Bitcoin, at the time of writing, was priced at just under $40,500. In fact, just over 24 hours ago, the world’s largest cryptocurrency was hovering under the $42,000-mark.
Let that sink in – $42,000! Just over a month ago, the cryptocurrency was valued at $18,500, with the all-important question on people’s minds being – Will Bitcoin be able to breach its 2017 ATH and hold out above that range for long? In the month since, BTC has surged by over 120% on the charts. Needless to say, that question has been answered in the affirmative in the strongest possible way.
Now, the growing entry of institutions and Bitcoin’s growing reputation as a hedge in times of political and economic uncertainties may have contributed mightily to the said rally, but the scale of it has birthed yet another pertinent question – How sustainable is this rally?
The keyword here is “sustainable.” Surely, Bitcoin can’t keep going north like this, can it? After all, even many in the crypto-community are skeptical. Morgan Creek Digital’s Anthony Pompliano, for instance, with the exec recently commenting that he won’t be surprised if the cryptocurrency registers a 20% – 30% drop in the near future.
Even JP Morgan, one of the world’s most reputable investment banks, recently noted that, while yes, Bitcoin might climb towards the range of $50,000-$100,000, this would be unsustainable, especially since there are already signs of “speculative mania.”
Interestingly, a key metric seems to be highlighting the likelihood of unsustainability as well. As pointed out by Messari’s Ryan Selkis, CaseBitcoin’s Doubling Time metric (the days it takes BTC to double from a previous threshold) has been flashing inauspicious multi-year lows this week.
As can be observed from the chart attached, doubling times have always fallen whenever Bitcoin has noted a price top. This is the case right now as well, with the doubling time down to multi-year lows. This is good news, right? Well, yes, but if history is any evidence, these lows have often been succeeded by significant sell-offs in the market. This was what happened back in April and November of 2013, as well as in December 2017.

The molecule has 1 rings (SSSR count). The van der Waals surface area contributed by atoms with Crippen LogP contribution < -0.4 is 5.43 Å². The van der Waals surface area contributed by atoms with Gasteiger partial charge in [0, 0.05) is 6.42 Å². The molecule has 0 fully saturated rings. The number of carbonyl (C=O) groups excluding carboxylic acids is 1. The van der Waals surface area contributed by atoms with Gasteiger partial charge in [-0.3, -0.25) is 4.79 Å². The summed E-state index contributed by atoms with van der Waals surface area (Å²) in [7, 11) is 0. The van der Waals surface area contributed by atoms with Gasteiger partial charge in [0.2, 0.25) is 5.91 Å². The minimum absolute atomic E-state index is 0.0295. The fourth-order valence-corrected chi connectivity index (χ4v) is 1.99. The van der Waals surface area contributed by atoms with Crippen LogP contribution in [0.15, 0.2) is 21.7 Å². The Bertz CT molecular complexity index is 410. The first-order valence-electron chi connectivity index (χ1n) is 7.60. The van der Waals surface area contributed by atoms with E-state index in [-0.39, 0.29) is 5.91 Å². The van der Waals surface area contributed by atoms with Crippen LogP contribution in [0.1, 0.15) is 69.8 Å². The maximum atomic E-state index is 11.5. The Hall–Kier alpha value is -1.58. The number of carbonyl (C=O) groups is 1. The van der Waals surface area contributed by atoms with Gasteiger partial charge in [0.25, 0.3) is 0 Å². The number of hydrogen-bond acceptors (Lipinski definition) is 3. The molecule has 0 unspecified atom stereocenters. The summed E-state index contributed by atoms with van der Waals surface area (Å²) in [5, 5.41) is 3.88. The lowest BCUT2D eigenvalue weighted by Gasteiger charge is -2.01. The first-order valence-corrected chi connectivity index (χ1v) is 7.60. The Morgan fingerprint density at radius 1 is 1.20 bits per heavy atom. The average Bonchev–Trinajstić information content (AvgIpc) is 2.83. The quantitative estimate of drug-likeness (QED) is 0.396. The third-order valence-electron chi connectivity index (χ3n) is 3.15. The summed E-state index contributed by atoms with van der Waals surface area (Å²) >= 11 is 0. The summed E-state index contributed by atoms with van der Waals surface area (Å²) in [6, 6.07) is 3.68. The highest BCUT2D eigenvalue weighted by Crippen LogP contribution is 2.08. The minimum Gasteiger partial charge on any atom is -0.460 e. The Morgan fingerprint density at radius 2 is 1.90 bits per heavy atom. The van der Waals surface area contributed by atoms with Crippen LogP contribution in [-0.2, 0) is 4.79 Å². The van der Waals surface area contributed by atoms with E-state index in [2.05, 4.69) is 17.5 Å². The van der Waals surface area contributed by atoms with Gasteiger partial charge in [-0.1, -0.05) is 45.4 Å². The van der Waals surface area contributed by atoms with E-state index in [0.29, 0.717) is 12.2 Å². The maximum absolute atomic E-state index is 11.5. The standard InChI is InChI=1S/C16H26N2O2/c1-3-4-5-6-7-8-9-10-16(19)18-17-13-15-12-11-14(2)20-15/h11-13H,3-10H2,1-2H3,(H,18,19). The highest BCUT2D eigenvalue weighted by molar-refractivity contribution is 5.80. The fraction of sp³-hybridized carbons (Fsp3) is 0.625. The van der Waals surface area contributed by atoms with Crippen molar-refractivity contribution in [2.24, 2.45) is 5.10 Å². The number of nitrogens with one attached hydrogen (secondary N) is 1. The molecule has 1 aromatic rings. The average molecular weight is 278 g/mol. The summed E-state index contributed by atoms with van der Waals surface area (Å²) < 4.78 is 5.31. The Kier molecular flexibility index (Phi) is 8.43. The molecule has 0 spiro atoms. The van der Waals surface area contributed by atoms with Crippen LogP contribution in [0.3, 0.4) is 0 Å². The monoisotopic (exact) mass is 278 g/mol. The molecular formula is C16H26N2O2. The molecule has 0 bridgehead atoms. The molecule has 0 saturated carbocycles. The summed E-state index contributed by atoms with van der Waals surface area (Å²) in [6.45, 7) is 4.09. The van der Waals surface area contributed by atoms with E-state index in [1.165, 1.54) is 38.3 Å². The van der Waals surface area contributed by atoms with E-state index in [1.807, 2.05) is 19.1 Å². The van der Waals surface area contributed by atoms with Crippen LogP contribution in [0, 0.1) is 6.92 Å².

Ergo, there is a good chance that the sell-offs people have been expecting may finally rear its heads now. And, while that may sound like bad news, as Selkis was quick to point out, many “who have been around for a couple of Bitcoin cycles are counterintuitively hoping for a pullback and period of consolidation right about now.” A breather, they feel, even if it involves sell-offs, won’t necessarily be all that bad.
However, hold your horses. While the aforementioned metric and JP Morgan may be arguing that sell-offs are coming and that the present rally is not sustainable, it’s worth noting that quite a few other metrics suggest that there is more upside to be met by the cryptocurrency.
Consider just these two – Entity-adjusted Dormancy Flow and NVT Ratio.
“It [Entity-adjusted Dormancy Flow] can be used to time market lows and assess whether the bull market remains in relatively normal conditions. It helps confirm whether Bitcoin is in a bullish or bearish primary trend.”
Simply put, the metric seems to be suggesting that the bull market has finally begun. Further, thanks to the momentum in the Bitcoin market, it would seem that it wouldn’t be a touch-and-go business again, as was the case back in July 2019.
#Bitcoin Dormancy Flow has reached the bull/bear threshold.
— glassnode (@glassnode) January 8, 2021
Moving on, let’s look at the NVT Ratio. As highlighted by Stack Funds in its 7 January newsletter, Bitcoin’s 30d NVT is trading between the 65-70 range. What does this mean? Well, it means that despite the exponential nature of Bitcoin’s hike, it’s not overvalued, and because it’s not overvalued yet, the question of price rally sustainability doesn’t arise either. In fact, the reading suggests that there is more room for upside on the charts.
These aren’t the only metrics pointing to the same, however. According to Qiao Wang, with most long-term hodlers holding off on selling their Bitcoin at this price level, a 2013-style double bubble seems likely. Ergo, even if there are any sell-offs, notwithstanding any regulatory shocks, whale FOMO and dip buying will likely keep the cryptocurrency trading strong.
Unsustainability often implies that a rally is not built on strong foundations. That is not the case with Bitcoin since its rally is built on years-worth of strong fundamentals. While the scale of its hike seems unreal, metrics seem to suggest that an upside is possible.
This does not mean the market won’t see any corrections. It certainly will. But, what it means is that if you’re worried about a crash after the “unsustainable” rally, that won’t be happening. In fact, according to estimates, over 90% of the hypothesized pullbacks will not see Bitcoin drop below $22,000.
Simply put, BTC might not touch its 2017-ATH ever again. Not bad for a rally deemed unsustainable by some, eh?